We want to know how to develop and grow.
We want to have opportunities for growth even amidst our struggles.
We want to be cared about.
We want our bosses to recognize and understand our struggles.
We want to not have to justify our challenges or struggles.
We want to be free to express ourselves authentically.
We want to not be afraid of our boss's harsh judgement if we share our truths.
The Consequences of our Choices
I posted an article about how all these experiences led to my burnout. To my now having health challenges that I have to deal with regularly. To the serious long-term challenges that come from autoimmune disease.
To a life that has been permanently altered by a past experience I didn’t know enough to recognize was leading me directly into my burnout experience.
On this International Women’s Day, I wanted to address just a few of the challenges women face in the workplace. Workplaces (with very few exceptions) who do a terrible job of creating an environment that optimizes performance, reduces stress, and prevents burnout. Especially for women.
If we want to see a different outcome for women everywhere, we must change the systems and structures that are causing the result.
We must evolve our workplace systems and structures to account for what truly creates performance results.
We must begin to recognize what we’ve been missing:
- An approach that truly creates more capacity by treating people as living beings rather than machines.
- An approach that optimizes energy levels not systems or processes.
- An approach that addresses root issues rather than surface level behaviors.
- An approach that creates transformational growth with a long-term impact.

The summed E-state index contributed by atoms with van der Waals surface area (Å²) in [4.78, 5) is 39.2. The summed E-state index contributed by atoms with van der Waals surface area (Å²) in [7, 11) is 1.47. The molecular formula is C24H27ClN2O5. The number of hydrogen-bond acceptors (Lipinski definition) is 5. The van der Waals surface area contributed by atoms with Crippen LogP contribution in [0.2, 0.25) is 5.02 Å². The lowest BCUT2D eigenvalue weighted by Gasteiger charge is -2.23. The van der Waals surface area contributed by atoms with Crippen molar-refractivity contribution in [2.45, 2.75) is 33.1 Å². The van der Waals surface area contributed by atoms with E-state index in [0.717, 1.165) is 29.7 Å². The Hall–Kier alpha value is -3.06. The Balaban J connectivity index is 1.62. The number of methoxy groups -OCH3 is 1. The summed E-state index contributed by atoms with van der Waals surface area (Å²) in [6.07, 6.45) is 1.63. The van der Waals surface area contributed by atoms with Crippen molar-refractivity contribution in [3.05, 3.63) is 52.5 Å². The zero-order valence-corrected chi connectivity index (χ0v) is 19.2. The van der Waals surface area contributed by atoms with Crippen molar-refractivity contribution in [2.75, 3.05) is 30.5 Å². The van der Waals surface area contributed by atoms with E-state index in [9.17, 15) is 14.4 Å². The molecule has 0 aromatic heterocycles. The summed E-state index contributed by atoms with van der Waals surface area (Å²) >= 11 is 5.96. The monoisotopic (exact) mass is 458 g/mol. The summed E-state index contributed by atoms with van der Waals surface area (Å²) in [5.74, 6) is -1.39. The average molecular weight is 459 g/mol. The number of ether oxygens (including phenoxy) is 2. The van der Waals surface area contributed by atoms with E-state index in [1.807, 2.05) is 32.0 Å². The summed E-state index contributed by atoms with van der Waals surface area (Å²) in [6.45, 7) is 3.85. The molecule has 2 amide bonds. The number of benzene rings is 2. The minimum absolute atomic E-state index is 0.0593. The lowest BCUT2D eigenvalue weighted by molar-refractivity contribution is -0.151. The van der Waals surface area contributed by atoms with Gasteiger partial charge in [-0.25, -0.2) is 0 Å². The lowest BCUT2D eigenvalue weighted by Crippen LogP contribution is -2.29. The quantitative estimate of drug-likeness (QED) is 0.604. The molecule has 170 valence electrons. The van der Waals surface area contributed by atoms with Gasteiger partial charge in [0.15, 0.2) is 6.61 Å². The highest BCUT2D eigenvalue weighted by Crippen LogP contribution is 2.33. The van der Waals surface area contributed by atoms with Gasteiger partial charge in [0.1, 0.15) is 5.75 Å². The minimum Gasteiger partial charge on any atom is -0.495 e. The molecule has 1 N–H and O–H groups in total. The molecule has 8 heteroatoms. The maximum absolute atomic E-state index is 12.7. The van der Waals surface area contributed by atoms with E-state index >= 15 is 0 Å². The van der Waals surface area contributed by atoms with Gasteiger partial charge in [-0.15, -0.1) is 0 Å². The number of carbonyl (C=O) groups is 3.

- An approach that does all of this while honoring the unique experience, background, and lives of the people (and women) who are performing.
Thank you for taking the time to read this article. The challenges women face in the workplace are very real and often not recognized sometimes not even by the women themselves. Women alone cannot be the catalyst for change. Rather, we collectively must acknowledge that our current systems and structures are not creating the best possible results for our workplaces, families, communities, and certainly women.
The time for change is now.
The knowledge and practices to optimize performance in our workplaces exists and now it’s time to put them into use.
For all the women out there in the workplace struggling or facing any of the issues I've mentioned or the others that exist:
I see you.
I know your silent struggles.
I honor your contributions.
I acknowledge all your efforts.
I recognize you are doing a tremendous job (even if no one else does)!
And I am always here.
Always a resource.
Always a fellow woman warrior trying to make a difference.
If you need support, please reach out to me!